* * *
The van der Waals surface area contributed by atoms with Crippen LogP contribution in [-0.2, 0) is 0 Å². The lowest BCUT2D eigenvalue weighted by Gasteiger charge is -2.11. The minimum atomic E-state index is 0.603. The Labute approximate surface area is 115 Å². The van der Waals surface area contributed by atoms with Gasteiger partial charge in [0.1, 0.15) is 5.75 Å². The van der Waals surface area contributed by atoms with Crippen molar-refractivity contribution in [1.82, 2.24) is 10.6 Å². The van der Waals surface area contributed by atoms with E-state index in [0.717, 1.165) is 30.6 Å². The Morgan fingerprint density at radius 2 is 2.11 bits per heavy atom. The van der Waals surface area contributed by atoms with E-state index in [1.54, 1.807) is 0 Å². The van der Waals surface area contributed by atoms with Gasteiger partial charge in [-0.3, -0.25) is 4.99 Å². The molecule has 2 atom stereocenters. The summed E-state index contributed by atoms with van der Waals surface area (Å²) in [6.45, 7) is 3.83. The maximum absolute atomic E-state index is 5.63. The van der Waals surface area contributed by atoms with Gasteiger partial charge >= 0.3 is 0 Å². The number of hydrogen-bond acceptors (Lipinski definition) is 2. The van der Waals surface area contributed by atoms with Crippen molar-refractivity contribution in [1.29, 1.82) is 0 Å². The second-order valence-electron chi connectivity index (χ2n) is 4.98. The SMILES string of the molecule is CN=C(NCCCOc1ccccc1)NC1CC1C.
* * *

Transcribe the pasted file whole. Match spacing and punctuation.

The van der Waals surface area contributed by atoms with Crippen LogP contribution in [-0.2, 0) is 0 Å². The lowest BCUT2D eigenvalue weighted by Gasteiger charge is -2.11. The minimum atomic E-state index is 0.603. The Labute approximate surface area is 115 Å². The van der Waals surface area contributed by atoms with Gasteiger partial charge in [0.1, 0.15) is 5.75 Å². The van der Waals surface area contributed by atoms with Crippen molar-refractivity contribution in [1.82, 2.24) is 10.6 Å². The van der Waals surface area contributed by atoms with E-state index in [0.717, 1.165) is 30.6 Å². The Morgan fingerprint density at radius 2 is 2.11 bits per heavy atom. The van der Waals surface area contributed by atoms with E-state index in [1.54, 1.807) is 0 Å². The van der Waals surface area contributed by atoms with Gasteiger partial charge in [-0.3, -0.25) is 4.99 Å². The molecule has 2 atom stereocenters. The summed E-state index contributed by atoms with van der Waals surface area (Å²) in [6.45, 7) is 3.83. The maximum absolute atomic E-state index is 5.63. The van der Waals surface area contributed by atoms with Gasteiger partial charge >= 0.3 is 0 Å². The number of hydrogen-bond acceptors (Lipinski definition) is 2. The van der Waals surface area contributed by atoms with Crippen molar-refractivity contribution in [1.29, 1.82) is 0 Å². The second-order valence-electron chi connectivity index (χ2n) is 4.98. The SMILES string of the molecule is CN=C(NCCCOc1ccccc1)NC1CC1C.